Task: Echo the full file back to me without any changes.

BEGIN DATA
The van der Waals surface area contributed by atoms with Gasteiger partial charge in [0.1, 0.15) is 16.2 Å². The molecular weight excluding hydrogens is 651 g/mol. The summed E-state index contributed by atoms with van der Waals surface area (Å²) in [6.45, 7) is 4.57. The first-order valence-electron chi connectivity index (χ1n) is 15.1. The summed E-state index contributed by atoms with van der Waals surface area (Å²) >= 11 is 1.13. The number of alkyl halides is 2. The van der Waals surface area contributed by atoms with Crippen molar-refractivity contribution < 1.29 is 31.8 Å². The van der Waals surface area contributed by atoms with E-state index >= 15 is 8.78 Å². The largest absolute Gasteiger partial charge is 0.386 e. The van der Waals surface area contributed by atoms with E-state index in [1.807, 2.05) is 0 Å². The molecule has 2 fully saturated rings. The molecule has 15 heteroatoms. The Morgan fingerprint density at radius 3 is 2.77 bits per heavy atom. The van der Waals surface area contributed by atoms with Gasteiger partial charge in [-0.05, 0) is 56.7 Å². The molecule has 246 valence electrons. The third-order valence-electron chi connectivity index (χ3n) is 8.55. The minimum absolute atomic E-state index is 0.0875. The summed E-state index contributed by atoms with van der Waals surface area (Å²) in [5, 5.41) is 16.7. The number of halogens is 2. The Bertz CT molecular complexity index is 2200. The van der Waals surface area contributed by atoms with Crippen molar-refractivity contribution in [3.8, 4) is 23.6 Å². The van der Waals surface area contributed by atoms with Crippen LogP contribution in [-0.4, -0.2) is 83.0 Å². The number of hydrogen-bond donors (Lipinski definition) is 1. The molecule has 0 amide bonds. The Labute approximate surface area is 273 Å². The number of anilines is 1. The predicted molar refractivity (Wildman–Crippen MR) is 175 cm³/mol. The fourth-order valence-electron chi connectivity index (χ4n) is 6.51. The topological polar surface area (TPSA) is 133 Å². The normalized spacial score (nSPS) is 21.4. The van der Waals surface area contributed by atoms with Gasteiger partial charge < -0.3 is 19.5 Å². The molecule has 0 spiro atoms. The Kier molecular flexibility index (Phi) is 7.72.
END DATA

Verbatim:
The van der Waals surface area contributed by atoms with Gasteiger partial charge in [0.1, 0.15) is 16.2 Å². The molecular weight excluding hydrogens is 651 g/mol. The summed E-state index contributed by atoms with van der Waals surface area (Å²) in [6.45, 7) is 4.57. The first-order valence-electron chi connectivity index (χ1n) is 15.1. The summed E-state index contributed by atoms with van der Waals surface area (Å²) >= 11 is 1.13. The number of alkyl halides is 2. The van der Waals surface area contributed by atoms with Crippen molar-refractivity contribution < 1.29 is 31.8 Å². The van der Waals surface area contributed by atoms with E-state index >= 15 is 8.78 Å². The largest absolute Gasteiger partial charge is 0.386 e. The van der Waals surface area contributed by atoms with E-state index in [1.807, 2.05) is 0 Å². The molecule has 2 fully saturated rings. The molecule has 15 heteroatoms. The Morgan fingerprint density at radius 3 is 2.77 bits per heavy atom. The van der Waals surface area contributed by atoms with Gasteiger partial charge in [-0.05, 0) is 56.7 Å². The molecule has 246 valence electrons. The third-order valence-electron chi connectivity index (χ3n) is 8.55. The minimum absolute atomic E-state index is 0.0875. The summed E-state index contributed by atoms with van der Waals surface area (Å²) in [5, 5.41) is 16.7. The number of halogens is 2. The Bertz CT molecular complexity index is 2200. The van der Waals surface area contributed by atoms with Crippen molar-refractivity contribution in [3.8, 4) is 23.6 Å². The van der Waals surface area contributed by atoms with Crippen LogP contribution in [-0.4, -0.2) is 83.0 Å². The number of hydrogen-bond donors (Lipinski definition) is 1. The molecule has 0 amide bonds. The Labute approximate surface area is 273 Å². The number of anilines is 1. The predicted molar refractivity (Wildman–Crippen MR) is 175 cm³/mol. The fourth-order valence-electron chi connectivity index (χ4n) is 6.51. The topological polar surface area (TPSA) is 133 Å². The normalized spacial score (nSPS) is 21.4. The van der Waals surface area contributed by atoms with Gasteiger partial charge < -0.3 is 19.5 Å². The molecule has 0 spiro atoms. The Kier molecular flexibility index (Phi) is 7.72.